Ahem, I digress. The world of The Near Witch works as a dark fairytale; just don’t scratch the surface, because there’s not a lot of world-building logic underpinning it. The game of smoke and mirrors is more effectively applied to the characters, who are for the most part (very) thinly but deftly drawn (if less vibrant than in Schwab’s later work).
Controversially, my favourite was probably controlling Uncle Otto. I didn’t like his choices, but I appreciated the glimpses into his internal world; he feels much more rounded than the rest of the cast. Don’t get me started on Lexi’s empty-eyed mother, withdrawn in her grief except for when she’s showing ‘a flash of her old spirit’ and subverting the patriarchy behind Otto’s back; or Lexi’s manic pixie dream sister. You either love and accept these archetypes or you wish the characters were more than walking talking tropes.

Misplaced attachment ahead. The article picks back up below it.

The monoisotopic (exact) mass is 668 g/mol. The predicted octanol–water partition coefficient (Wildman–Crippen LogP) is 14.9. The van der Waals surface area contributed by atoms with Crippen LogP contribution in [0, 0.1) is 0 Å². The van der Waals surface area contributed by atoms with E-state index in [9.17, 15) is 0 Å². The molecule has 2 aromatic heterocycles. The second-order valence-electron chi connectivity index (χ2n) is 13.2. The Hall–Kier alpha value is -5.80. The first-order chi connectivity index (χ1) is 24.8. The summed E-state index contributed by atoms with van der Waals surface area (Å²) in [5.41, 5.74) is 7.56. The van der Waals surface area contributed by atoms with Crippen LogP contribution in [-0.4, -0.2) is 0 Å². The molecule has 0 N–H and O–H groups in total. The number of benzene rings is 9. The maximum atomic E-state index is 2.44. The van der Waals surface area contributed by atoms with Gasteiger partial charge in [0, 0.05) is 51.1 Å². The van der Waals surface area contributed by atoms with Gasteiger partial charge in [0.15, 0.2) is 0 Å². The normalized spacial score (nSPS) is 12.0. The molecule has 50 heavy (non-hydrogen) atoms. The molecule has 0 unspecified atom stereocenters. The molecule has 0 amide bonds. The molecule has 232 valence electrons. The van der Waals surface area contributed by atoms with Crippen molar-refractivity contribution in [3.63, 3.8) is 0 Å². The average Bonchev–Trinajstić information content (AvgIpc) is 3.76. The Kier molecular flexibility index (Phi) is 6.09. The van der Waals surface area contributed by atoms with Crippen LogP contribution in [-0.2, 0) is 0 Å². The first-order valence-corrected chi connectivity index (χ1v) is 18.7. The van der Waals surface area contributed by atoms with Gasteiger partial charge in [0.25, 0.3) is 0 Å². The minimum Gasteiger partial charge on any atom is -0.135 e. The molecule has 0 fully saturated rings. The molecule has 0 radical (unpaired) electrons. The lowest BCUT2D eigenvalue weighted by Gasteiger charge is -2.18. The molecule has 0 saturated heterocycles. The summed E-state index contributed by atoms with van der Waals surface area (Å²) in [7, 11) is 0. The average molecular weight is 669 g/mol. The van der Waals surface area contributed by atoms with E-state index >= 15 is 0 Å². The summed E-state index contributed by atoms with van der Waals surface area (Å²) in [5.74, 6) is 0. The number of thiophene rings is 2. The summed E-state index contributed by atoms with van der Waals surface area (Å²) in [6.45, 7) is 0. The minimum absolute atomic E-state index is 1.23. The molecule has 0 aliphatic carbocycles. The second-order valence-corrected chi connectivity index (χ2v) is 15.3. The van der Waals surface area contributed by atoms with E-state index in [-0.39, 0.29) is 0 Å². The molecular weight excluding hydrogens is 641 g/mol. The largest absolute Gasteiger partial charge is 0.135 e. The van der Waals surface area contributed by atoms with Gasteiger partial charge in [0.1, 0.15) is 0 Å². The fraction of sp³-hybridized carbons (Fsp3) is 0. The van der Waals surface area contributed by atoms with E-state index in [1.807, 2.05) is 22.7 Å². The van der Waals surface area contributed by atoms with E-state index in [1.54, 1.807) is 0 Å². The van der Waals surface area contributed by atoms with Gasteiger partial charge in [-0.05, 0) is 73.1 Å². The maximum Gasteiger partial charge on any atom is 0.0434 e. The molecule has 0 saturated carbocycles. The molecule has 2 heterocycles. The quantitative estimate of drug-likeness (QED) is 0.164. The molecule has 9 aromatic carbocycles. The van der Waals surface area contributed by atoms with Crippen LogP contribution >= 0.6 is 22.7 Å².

Otto does all the wrong things in service to his need to keep his nieces safe, crumbling under the pressure of a civic role he never asked for and a vow made to an estranged, dying brother. And there’s no overlooking how wrong he gets things: determined to control his wayward niece and marry her off; unable to consider alternatives to an easy narrative of ‘fear the stranger’; and willing to countenance the worst suggestions of his sidekick Bo. It wouldn’t be wrong to write him off as just another patriarchal bully, but I ended up having some sympathy for him.
Lexi herself I found less interesting, going through the motions of a well-established role. And that probably encapsulates my main issue with The Near Witch: it’s fine, but it doesn’t stand out.
Those seeking a simple tale of love, redemption and dead witches will find plenty to enjoy. Those looking for a more complex fantasy should probably avoid, as should those who can’t look past the unavoidable tropes to enjoy the intriguing central themes. I was left with mixed feelings, but it’s lovely to see where it all started (although gosh, I’m glad I started with A Darker Shade of Magic).
I received a free copy from the publisher in exchange for an honest review.